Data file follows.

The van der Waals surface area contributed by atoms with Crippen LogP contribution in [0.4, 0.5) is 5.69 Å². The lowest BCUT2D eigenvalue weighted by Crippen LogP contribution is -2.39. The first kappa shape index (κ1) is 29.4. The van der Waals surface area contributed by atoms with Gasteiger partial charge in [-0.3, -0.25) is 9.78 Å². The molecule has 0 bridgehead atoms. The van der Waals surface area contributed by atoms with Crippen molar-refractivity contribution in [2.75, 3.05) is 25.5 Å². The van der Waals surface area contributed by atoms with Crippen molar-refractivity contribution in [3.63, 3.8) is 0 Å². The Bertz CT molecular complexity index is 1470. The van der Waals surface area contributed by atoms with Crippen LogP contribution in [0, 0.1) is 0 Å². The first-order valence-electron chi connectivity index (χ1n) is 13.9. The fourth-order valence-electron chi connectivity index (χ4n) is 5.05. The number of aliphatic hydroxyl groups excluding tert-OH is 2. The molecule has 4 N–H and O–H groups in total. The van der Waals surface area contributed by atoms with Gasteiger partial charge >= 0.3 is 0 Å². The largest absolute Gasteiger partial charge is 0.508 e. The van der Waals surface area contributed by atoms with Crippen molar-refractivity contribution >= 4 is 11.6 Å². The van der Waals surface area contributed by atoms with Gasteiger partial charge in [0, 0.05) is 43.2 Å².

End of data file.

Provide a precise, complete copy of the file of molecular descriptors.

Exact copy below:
The van der Waals surface area contributed by atoms with Crippen LogP contribution in [0.4, 0.5) is 5.69 Å². The lowest BCUT2D eigenvalue weighted by Crippen LogP contribution is -2.39. The first kappa shape index (κ1) is 29.4. The van der Waals surface area contributed by atoms with Gasteiger partial charge in [-0.3, -0.25) is 9.78 Å². The molecule has 0 bridgehead atoms. The van der Waals surface area contributed by atoms with Crippen molar-refractivity contribution in [2.75, 3.05) is 25.5 Å². The van der Waals surface area contributed by atoms with Crippen molar-refractivity contribution in [3.63, 3.8) is 0 Å². The Bertz CT molecular complexity index is 1470. The van der Waals surface area contributed by atoms with Crippen LogP contribution in [0, 0.1) is 0 Å². The first-order valence-electron chi connectivity index (χ1n) is 13.9. The fourth-order valence-electron chi connectivity index (χ4n) is 5.05. The number of aliphatic hydroxyl groups excluding tert-OH is 2. The molecule has 4 N–H and O–H groups in total. The van der Waals surface area contributed by atoms with Gasteiger partial charge >= 0.3 is 0 Å². The largest absolute Gasteiger partial charge is 0.508 e. The van der Waals surface area contributed by atoms with Crippen molar-refractivity contribution >= 4 is 11.6 Å². The van der Waals surface area contributed by atoms with Gasteiger partial charge in [0, 0.05) is 43.2 Å².